In our October newsletter, Lee has provided an excellent article on the principles of good carving and how to get started. Follow the amazing transformation of her subject, an azalea, where one side of the trunk and branches had died and badly needed to be naturalized.
An ability to carve realistically can serve a bonsai artist well. It can also become an interesting facet to working with bonsai by utilising carving skills on different media to enhance an appearance of age or minimise an unsightly part of the tree.
Major reasons to carve, beyond the sheer fun of it, would be to:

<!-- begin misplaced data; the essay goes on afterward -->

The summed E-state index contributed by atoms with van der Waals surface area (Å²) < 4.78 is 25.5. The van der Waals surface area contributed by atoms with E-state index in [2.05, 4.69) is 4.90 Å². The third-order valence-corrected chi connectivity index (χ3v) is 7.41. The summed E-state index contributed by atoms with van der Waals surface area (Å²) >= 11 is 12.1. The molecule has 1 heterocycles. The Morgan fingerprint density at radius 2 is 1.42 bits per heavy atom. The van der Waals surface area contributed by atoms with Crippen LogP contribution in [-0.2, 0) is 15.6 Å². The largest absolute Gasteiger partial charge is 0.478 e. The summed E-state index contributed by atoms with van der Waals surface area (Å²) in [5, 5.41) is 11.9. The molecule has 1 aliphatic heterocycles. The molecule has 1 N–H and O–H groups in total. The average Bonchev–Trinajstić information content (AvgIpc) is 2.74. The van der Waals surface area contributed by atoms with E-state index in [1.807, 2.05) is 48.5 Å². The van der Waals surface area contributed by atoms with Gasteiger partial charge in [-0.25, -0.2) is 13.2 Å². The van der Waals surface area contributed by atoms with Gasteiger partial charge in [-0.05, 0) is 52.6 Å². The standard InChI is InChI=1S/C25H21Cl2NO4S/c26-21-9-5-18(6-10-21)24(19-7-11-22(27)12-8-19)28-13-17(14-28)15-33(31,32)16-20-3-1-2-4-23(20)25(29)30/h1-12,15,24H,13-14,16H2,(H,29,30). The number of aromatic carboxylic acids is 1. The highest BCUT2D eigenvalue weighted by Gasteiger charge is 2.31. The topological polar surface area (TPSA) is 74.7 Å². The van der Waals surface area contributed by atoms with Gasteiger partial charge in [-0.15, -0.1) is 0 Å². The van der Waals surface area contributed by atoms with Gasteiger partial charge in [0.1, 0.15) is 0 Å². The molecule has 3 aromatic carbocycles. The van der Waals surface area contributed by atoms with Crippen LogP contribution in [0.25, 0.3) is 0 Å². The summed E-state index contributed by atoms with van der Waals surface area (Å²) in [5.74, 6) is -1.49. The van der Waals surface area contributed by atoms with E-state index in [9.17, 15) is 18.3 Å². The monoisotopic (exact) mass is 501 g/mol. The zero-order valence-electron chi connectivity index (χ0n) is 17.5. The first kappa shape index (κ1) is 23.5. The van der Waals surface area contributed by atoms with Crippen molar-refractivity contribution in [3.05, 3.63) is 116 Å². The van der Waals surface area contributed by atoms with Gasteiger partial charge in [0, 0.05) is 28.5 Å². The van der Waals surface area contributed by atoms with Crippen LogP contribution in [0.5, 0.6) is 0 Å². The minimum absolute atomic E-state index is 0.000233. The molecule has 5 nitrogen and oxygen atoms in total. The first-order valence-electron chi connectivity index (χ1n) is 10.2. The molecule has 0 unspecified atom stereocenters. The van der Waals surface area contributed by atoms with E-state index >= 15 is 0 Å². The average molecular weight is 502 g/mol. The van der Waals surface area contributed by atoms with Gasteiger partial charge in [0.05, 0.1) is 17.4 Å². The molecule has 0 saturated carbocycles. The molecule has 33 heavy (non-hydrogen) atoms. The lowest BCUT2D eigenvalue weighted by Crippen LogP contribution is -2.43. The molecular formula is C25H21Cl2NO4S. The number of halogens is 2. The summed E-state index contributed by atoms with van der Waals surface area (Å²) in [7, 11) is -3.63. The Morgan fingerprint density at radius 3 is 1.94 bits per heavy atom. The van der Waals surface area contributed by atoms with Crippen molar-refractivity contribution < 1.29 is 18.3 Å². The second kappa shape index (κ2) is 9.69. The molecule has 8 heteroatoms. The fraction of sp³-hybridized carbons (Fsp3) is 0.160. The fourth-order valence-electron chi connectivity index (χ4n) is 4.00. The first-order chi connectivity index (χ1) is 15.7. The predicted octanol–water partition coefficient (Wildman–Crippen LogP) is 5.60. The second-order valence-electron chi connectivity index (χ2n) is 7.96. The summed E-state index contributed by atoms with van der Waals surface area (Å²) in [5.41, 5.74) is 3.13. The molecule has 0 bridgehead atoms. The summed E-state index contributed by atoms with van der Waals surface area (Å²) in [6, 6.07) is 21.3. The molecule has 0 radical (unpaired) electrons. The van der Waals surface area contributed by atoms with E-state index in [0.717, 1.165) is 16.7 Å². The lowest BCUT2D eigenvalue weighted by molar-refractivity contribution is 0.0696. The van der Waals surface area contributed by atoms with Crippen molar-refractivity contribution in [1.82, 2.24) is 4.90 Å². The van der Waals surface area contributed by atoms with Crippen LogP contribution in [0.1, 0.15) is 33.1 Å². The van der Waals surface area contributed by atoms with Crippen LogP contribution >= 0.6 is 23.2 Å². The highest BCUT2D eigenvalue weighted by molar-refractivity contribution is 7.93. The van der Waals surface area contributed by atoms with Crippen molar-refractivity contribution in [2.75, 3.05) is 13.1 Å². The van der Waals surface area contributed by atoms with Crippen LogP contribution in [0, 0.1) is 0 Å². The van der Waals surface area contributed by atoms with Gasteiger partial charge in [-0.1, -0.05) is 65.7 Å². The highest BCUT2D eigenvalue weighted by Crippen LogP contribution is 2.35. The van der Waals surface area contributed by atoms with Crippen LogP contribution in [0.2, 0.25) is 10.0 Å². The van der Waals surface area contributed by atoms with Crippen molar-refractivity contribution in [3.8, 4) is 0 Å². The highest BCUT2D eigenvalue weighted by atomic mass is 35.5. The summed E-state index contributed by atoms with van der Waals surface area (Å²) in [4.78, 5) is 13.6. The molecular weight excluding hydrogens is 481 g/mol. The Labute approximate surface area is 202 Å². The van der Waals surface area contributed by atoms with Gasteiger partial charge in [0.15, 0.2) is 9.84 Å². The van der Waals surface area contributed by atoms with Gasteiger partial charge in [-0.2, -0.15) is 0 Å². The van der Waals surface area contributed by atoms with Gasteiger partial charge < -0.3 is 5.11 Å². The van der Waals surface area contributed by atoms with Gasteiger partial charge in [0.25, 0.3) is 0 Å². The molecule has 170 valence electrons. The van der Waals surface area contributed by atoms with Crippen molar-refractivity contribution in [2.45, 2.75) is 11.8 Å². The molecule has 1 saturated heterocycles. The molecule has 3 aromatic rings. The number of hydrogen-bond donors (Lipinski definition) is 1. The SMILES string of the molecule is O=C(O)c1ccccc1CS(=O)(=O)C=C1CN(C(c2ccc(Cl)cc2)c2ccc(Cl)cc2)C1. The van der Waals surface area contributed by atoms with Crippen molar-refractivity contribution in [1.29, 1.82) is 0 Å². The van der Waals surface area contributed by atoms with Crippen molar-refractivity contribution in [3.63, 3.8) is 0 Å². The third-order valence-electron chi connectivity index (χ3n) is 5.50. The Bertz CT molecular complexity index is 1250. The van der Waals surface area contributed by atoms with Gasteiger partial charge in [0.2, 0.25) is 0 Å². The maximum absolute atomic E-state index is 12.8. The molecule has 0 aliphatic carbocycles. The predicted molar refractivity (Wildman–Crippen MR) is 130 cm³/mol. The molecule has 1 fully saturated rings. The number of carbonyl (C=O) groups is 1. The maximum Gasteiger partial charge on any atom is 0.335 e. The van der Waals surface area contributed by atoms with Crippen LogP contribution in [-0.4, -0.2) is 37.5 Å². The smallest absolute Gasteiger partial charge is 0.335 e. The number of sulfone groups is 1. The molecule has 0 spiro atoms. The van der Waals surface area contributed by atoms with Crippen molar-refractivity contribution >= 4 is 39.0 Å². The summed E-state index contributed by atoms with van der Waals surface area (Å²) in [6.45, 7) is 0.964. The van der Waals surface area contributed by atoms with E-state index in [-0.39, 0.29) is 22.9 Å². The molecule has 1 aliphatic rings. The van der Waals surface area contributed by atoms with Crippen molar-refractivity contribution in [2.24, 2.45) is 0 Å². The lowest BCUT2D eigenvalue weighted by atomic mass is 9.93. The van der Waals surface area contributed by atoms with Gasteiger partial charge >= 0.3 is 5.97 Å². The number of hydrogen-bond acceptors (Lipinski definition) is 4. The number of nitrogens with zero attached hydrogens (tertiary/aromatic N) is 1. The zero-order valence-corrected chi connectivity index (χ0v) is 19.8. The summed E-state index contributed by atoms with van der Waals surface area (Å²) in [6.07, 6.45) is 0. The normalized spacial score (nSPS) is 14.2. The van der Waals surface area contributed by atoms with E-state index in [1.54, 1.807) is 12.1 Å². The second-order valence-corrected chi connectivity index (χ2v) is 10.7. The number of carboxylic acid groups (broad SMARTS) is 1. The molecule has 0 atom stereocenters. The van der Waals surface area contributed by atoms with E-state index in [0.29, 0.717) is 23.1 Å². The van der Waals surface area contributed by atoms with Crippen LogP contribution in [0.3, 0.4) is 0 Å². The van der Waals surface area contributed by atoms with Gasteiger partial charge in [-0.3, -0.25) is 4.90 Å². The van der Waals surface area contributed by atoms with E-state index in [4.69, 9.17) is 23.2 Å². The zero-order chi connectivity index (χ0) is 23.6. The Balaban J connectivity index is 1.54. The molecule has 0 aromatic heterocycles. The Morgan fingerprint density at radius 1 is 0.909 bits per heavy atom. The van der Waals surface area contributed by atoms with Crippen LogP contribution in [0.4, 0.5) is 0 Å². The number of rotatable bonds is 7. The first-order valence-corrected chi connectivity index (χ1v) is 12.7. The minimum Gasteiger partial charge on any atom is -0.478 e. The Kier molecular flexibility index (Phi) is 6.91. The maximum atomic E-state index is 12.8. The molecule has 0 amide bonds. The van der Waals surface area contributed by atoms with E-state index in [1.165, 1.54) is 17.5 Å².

- Minimise or beautify damaged areas on the tree
- Minimise or beautify branch stubs
- Increase the character of a tree
- Eliminate a fault, such as reverse taper
- Moderate the direction of jin so it flows with the tree.
Three rules for carving
- Rule one – the work must be natural. It must never look man-made
- Rule two – It must tell a story. You don’t carve to carve but to enhance some aspect of the tree and that aspect must be in line with the individual tree as well as the natural environment it would live in and possible damages it would incur.
- Rule three – You must remove all traces of your work so the carved areas look weathered by wind, rain and other elements. Any trace of man’s hand and it is wrong. This includes round holes, straight lines, symmetry and other aspects that simply would not happen in nature. Read full article here